It’s important for human beings to develop healthy eating habits, however, it is vital for individuals that are recovering from substance use disorders.
Recovery from substance use disorder or addiction can be a daunting prospect. Inside active addiction, your whole life revolves around using and abusing substances and so many seemingly normal routines are neglected.
One of the common things many people on substances struggle to do is take care of themselves or self-care and that self-care most fundamentally includes the body nutritional requirements. Proper nutrition nourishes your body and regular exercise will help you cope with stress and anxiety.
Substance users are likely to experience one or more of these broad symptoms with respect to their nutritional needs and are likely to exhibit one or more of the following symptoms:
- Appetite suppression: Many substances reduce the user’s appetite or lead people to forget to eat.
- Poor eating habits: People who are drunk are more likely to make poor choices, such as eating fast food or following a sugary diet.
- Hypoglycemia: Low blood sugar can be caused by a lack of food or a bad diet.
- Organ damage: The majority of drugs cause direct damage to the organs responsible for nutrient breakdown and processing.
Alcohol and other substances cause chronic difficulties in the gastrointestinal system, making it harder for it to absorb nutrients from food that the body and mind need to function optimally. It is well recognized that alcohol consumption causes shortages in nutrients like Thiamine (Vitamin B1) Folic acid Vitamin B6.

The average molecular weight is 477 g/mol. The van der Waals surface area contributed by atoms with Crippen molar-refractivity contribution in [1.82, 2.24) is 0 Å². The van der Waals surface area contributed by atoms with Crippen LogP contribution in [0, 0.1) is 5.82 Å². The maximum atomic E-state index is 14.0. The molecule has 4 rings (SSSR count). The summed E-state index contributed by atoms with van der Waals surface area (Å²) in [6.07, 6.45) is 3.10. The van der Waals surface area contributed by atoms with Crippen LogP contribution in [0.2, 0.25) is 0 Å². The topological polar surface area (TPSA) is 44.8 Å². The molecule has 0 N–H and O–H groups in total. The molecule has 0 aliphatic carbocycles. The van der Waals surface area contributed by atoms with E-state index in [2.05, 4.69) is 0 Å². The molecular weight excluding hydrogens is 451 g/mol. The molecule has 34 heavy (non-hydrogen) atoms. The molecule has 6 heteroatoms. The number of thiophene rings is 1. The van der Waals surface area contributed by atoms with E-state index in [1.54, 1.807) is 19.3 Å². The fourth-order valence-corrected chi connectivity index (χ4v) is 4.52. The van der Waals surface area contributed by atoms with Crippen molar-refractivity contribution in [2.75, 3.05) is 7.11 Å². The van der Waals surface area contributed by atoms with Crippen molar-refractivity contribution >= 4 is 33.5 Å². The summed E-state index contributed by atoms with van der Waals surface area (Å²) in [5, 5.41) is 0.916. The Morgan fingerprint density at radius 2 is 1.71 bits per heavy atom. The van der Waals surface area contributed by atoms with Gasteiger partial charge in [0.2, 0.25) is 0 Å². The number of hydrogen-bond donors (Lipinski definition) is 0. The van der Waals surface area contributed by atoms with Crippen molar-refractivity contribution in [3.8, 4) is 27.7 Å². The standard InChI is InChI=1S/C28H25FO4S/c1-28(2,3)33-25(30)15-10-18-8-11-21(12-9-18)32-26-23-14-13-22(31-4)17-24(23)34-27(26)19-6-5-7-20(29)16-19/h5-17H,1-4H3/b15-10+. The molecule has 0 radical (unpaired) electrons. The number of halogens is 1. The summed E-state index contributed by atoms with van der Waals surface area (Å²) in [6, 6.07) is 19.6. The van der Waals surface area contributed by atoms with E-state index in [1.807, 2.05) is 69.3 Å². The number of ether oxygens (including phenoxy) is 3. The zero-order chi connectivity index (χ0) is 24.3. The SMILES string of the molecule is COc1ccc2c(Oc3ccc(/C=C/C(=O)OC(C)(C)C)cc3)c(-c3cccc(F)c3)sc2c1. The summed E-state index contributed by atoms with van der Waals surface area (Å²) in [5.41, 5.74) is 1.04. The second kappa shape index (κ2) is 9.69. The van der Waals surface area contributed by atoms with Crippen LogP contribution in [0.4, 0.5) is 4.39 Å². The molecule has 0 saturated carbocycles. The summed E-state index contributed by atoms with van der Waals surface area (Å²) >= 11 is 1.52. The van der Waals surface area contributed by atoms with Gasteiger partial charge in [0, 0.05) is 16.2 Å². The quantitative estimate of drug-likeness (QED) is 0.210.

The body is a remarkably resilient machine, by establishing gut health through eating the right types of food, you enable your body to produce the chemicals it needs to manage moods and restore organs to functional states. Combined with exercise and adequate natural sleep we become far more receptive and functional in day to day life and we are better able to adapt mental wellbeing through talk therapy.
Taking care of both your physical and mental wellbeing is important to your greater well being and that includes relationships with co-workers, friends and family.
Please Note: Self-analysis and any recovery treatment based on ideas and data obtained from the web and unconsidered sites can be misleading and not relevant to you. Should you suspect you might be dealing with an addiction-related disorder issue, always seek advice from a trained psychologist for personal insights pertinent to your circumstances.